A glimpse of dementia winning……….

I wrote this during the 3 week break over Christmas but then forgot about it, hence why it’s only just making an appearance. The Christmas break is always mixed with excitement and fear and this reminds me why………..

You could almost hear that evil laughter; dementia seeping through and taking over…..winning.

As simply sitting, doing nothing, in silence became a pleasure, a comfort, a relief. But that part of me, still alert to an attack, kept telling me, trying desperately to give me the signs, that over Christmas, I was ignoring. The 3 weeks of blank calendar gave dementia the opportunity it had been looking for……

I’m usually up early – 7, 7.30, even when I’ve got a free day……but suddenly I found myself simply laying in silence, not wanting to get up. Energy was zero, but I didn’t care. I was content in doing nothing, simply staring out of my bedroom window at the birds and squirrels in the trees.

The part of my brain that still looks down on me intuitively, seeing the reality of the situation, was telling me to fight it off. I’d learnt from last year not to stop typing as last year, once I started up again, I realised dementia had made me forget that simple task.

Courtesy of our dear friend Google….

I’d been under the weather with the stupid cold and cough that half the population had so I’d initially put my lethargy down to that. My body simply needed to rest. But it then went further……I’ve never been one for not ‘doing’, even if it’s only a walk round the village, but even that lost its appeal over that 2 week quiet period as my body and brain shut down.

The strange thing is I wasn’t feeling sad but content. However, the intuitive me knows this isn’t right, knows I shouldn’t remain inactive, knows how this is dementia creeping up on me.It’s a good job last week was the start of a busy calendar again as I was forced to go out and start again.

I have, however, seen one bonus, just the one, but nevertheless a bonus, as this year is the first Christmas where food hasn’t been a priority. Losing interest in food means it’s the first year ever where I havn’t put on weight………every cloud……..I suppose…..

About wendy7713

On the 31st July 2014 I was diagnosed with early onset Alzheimer’s. I may not have much of a short term memory anymore but that date is one I’ll never forget. I’m 58 years young, live happily alone in Yorkshire, have 2 daughters and I’m currently still in full time employment in the NHS. However, I’m now in the process of taking early retirement to give me a chance of enjoying life while I’m still me. I've started this blog to allow me, in the first instance, to write all my thoughts before they’re lost. If anyone chooses to follow my ramblings it will serve as a way of raising awareness on the lack of research into Alzheimer's. It will hopefully convey the helplessness of those diagnosed with dementia, as there is no cure – the end is inevitable. However, I’m also hoping I can convey that, although we've been diagnosed, people like me still have a substantial contribution to make; we still have a sense of humour; we sill have feelings. I’m hoping to show the reality of trying to cope on a day to day basis with the ever-changing environment that dementia throws at those diagnosed with the condition. What I want is not sympathy. What I want is simply to raise awareness.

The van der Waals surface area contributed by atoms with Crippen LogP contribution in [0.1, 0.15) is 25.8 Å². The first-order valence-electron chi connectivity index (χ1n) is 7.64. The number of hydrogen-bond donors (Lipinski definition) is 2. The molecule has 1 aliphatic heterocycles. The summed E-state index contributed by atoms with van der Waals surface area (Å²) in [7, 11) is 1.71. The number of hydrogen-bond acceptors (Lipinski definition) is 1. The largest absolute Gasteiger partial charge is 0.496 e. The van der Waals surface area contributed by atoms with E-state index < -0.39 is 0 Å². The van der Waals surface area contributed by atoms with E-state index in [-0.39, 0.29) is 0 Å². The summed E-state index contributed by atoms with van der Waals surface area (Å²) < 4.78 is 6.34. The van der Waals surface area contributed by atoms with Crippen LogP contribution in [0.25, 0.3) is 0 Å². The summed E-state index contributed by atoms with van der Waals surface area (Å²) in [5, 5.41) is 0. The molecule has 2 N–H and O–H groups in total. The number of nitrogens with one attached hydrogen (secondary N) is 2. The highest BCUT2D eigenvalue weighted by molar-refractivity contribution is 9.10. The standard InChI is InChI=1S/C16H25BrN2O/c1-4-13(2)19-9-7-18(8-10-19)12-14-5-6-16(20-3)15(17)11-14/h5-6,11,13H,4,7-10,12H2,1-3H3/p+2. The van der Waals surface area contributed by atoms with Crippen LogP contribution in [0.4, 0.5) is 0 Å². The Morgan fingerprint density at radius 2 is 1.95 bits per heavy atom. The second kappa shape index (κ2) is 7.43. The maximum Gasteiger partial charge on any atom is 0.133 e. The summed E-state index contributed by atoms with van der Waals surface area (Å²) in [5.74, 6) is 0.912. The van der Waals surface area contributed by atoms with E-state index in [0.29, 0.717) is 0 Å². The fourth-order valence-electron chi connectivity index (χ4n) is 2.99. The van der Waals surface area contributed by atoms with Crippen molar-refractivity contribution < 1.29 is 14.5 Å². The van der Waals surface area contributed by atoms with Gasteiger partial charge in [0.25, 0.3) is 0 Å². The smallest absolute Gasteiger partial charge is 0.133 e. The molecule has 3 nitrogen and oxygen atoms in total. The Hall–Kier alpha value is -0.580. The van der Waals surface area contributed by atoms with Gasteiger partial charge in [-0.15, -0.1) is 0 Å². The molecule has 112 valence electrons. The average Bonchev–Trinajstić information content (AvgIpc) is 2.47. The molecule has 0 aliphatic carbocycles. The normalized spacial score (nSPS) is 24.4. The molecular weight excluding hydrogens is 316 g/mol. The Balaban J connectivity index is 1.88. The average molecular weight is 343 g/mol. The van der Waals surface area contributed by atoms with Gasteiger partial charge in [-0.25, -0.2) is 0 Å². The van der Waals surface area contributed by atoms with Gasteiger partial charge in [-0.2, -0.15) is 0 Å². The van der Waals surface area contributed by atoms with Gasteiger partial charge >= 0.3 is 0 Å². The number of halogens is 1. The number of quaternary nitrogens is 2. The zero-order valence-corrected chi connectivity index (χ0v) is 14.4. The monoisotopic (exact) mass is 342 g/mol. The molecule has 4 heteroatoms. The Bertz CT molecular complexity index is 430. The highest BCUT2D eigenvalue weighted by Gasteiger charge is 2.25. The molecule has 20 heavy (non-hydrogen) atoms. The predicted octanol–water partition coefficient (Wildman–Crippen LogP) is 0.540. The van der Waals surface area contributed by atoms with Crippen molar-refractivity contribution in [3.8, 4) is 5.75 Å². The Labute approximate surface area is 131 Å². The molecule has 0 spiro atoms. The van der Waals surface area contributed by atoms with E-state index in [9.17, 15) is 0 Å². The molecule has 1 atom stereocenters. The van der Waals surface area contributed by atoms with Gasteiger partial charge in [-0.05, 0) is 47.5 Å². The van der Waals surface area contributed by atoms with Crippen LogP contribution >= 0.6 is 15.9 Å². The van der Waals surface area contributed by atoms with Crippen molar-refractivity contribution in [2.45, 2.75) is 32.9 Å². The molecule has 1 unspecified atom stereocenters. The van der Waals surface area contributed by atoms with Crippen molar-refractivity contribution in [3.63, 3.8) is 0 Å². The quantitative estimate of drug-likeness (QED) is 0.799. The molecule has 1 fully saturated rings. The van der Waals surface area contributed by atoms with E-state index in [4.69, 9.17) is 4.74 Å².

7 thoughts on “A glimpse of dementia winning……….

  1. Interestingly there’s a thread on Gransnet at the moment, not related to the effects of dementia, but discussing how lost and unmotivated many people feel after Christmas. Some of it may be due to the dull dark days, but may also be due that ‘not having to do anything’ feeling and everything being slightly different, even down to different presenters on the radio.
    By the way, I’ve just been reading the excerpts from your book in the Daily Mail – it’s brilliant. I can see it being used as a teaching aid for professionals working in that field. I’ve never come across an account written from the inside so to speak. Must have cost you a lot in time, motivation and brain power to produce it, but it’s definitely worth it. x

    Liked by 1 person

  2. Thank you for this really useful insight – my dad’s dementia is at a different stage to yours, and there is a tension between his preferred routines and how they affect him physically and him staying engaging in things if he doesn’t potter down the farm and saw a few logs (muscle memory is awesome) most days. He cant explain it all (the words don’t come out anymore) he just knows he needs to, but this post would make sense of what he is up to.

    Liked by 1 person

  3. You may forget what to do or expect. You might never remember the golden doors you’ve opened. Certainly, you won’t remember the courage and struggles of this part of your life.

    We will never forget you and the wonderful road you chose to help others. Your amazing personal journey which took much effort on your part in the way of explorers and pioneers of the past. Helping to map out and understand our world so others can follow in awareness and preparation.

    What you have done for humanity is powerful and is just the beginning of your work growing and educating the individuals who need it. Someone will pick up the torch of your insights and comments and go onward with this knowledge.

    All it takes is people such as yourself with great self-discipline, courage and a need to help others to change things in the world.

    Your work has helped me, impressed me and given me a gift of knowing before not knowing creeps in. A chance to be aware, not as afraid knowing there are secret ways to make life easier living with Alzheimer’s.

    I will never forget what you have given me and so many others. Yes, to those of us who are learning. It was worth it. Thank you will never be enough.

    Liked by 1 person

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